hath proceeded only from the Immediately upon Our Restau- Counsels of ill-affected Perration to Our Crowns, the first sons. But by reason that to work We undertook, was the elta- what concerns the Person of blishing of Peace, and the jetling his Majesty, (which we do not a good correspondence between Us gainsay they add several And Our Neighbours; and in par- groundless Accusations relaticular, Our care was, to conclude ting to our felves, a short and a strict League with the States. faithful Account of what hath General of the United Provinces, pass’d most conliderable before upont


upon such equal Terms, es would the Treaty of Breda, will fufficertainly not have been broken, if ciently demonstrate which of any Obligations could have kept both Parties hath moft endeathem within the bounds of Friend-vour'd to preserve a fair Corship or Justice.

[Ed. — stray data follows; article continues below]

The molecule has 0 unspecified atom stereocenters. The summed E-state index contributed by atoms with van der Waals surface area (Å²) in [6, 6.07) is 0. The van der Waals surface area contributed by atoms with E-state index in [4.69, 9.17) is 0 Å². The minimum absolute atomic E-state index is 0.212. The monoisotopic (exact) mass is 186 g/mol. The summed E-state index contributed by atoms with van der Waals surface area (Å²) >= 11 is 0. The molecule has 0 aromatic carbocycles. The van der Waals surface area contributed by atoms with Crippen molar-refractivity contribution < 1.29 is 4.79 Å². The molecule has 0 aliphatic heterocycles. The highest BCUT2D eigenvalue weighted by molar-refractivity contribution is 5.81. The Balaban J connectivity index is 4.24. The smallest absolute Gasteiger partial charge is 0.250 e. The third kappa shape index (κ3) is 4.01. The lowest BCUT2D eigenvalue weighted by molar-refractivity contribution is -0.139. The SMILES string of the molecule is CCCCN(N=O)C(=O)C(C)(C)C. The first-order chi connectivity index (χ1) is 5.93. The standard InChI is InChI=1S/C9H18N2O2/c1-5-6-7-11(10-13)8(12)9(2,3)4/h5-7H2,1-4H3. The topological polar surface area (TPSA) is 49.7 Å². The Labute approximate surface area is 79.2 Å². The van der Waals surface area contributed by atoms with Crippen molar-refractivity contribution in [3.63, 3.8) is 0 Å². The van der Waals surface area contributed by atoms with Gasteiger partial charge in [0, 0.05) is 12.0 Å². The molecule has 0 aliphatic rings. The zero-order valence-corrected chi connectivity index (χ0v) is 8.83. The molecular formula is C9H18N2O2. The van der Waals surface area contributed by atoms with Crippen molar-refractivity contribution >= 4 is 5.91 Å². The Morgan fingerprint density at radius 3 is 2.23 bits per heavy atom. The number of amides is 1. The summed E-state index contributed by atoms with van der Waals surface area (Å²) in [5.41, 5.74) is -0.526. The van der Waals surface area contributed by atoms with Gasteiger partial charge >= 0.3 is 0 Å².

respondence, and who have This League was maintaind in-fought Peace with the greatest violable on Our part. But in the reality and zeal. Tear 1664. we were stirred up by When his Majefty of Great the Complaints of Our People, and Britain was miraculously called the unanimous Vote of Both Our again by his Subjects to the Houses of Parliament ; finding it a Government of his Kingdoms, vain Attempt to endeavour the Pro- he was pleased to make choice Sperity of Our Kingdoms by peace of one of our Towns to receive able ways at home, whilst Our the Deputies that were fent Subjets were still expos’d to the to him, and stay'd with us till Injuries and oppressions of those all things were ready for his States abroad.

Transportation. During the That whole Summer was spent said time, we endeavour'd to in Negotiations and Endeavours on give him all possible DemonOur fide, to bring them to reason a- ftrations of Our respect to his ble Terms, which notwithstanding Person, and of the fervent deall We could do, proved at length fire we had to purchase his in effe&ual; for the more we pur. Friendship, and to preserve sued them with friendly Propositi. the same inviolable. And what ons, the more obstinately they kept we did in that respect, prov'd off from agreeing with us. so acceptable to his Majesty,